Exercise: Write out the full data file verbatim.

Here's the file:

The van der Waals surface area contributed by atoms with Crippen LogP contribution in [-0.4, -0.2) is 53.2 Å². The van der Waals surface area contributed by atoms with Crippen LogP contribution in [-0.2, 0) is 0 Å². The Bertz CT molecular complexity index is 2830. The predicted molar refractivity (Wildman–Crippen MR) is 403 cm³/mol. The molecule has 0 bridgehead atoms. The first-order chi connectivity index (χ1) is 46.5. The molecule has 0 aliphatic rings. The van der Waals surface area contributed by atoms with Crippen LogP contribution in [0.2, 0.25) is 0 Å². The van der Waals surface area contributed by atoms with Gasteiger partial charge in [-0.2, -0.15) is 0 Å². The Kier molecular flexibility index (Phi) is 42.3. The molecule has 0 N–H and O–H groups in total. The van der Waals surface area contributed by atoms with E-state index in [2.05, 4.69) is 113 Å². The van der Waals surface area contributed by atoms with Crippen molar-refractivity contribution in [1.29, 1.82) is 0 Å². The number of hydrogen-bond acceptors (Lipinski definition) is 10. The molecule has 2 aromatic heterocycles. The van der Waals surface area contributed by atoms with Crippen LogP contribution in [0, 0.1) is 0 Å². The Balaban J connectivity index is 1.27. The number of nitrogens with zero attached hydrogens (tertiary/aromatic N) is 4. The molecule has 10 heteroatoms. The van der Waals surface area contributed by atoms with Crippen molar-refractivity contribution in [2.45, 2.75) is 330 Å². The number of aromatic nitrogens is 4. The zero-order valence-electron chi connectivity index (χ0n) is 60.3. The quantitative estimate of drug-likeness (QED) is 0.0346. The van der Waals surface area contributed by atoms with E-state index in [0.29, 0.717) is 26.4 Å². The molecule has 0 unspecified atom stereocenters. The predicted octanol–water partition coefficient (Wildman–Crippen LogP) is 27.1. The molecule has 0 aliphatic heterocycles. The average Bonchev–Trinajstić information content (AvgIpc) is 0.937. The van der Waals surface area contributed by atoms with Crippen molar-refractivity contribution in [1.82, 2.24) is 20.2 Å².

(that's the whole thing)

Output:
The van der Waals surface area contributed by atoms with Crippen LogP contribution in [-0.4, -0.2) is 53.2 Å². The van der Waals surface area contributed by atoms with Crippen LogP contribution in [-0.2, 0) is 0 Å². The Bertz CT molecular complexity index is 2830. The predicted molar refractivity (Wildman–Crippen MR) is 403 cm³/mol. The molecule has 0 bridgehead atoms. The first-order chi connectivity index (χ1) is 46.5. The molecule has 0 aliphatic rings. The van der Waals surface area contributed by atoms with Crippen LogP contribution in [0.2, 0.25) is 0 Å². The van der Waals surface area contributed by atoms with Gasteiger partial charge in [-0.2, -0.15) is 0 Å². The Kier molecular flexibility index (Phi) is 42.3. The molecule has 0 N–H and O–H groups in total. The van der Waals surface area contributed by atoms with E-state index in [2.05, 4.69) is 113 Å². The van der Waals surface area contributed by atoms with Crippen molar-refractivity contribution in [1.29, 1.82) is 0 Å². The number of hydrogen-bond acceptors (Lipinski definition) is 10. The molecule has 2 aromatic heterocycles. The van der Waals surface area contributed by atoms with Crippen LogP contribution in [0, 0.1) is 0 Å². The Balaban J connectivity index is 1.27. The number of nitrogens with zero attached hydrogens (tertiary/aromatic N) is 4. The molecule has 10 heteroatoms. The van der Waals surface area contributed by atoms with Crippen molar-refractivity contribution in [2.45, 2.75) is 330 Å². The number of aromatic nitrogens is 4. The zero-order valence-electron chi connectivity index (χ0n) is 60.3. The quantitative estimate of drug-likeness (QED) is 0.0346. The van der Waals surface area contributed by atoms with E-state index in [0.29, 0.717) is 26.4 Å². The molecule has 0 unspecified atom stereocenters. The predicted octanol–water partition coefficient (Wildman–Crippen LogP) is 27.1. The molecule has 0 aliphatic heterocycles. The average Bonchev–Trinajstić information content (AvgIpc) is 0.937. The van der Waals surface area contributed by atoms with Crippen molar-refractivity contribution in [1.82, 2.24) is 20.2 Å².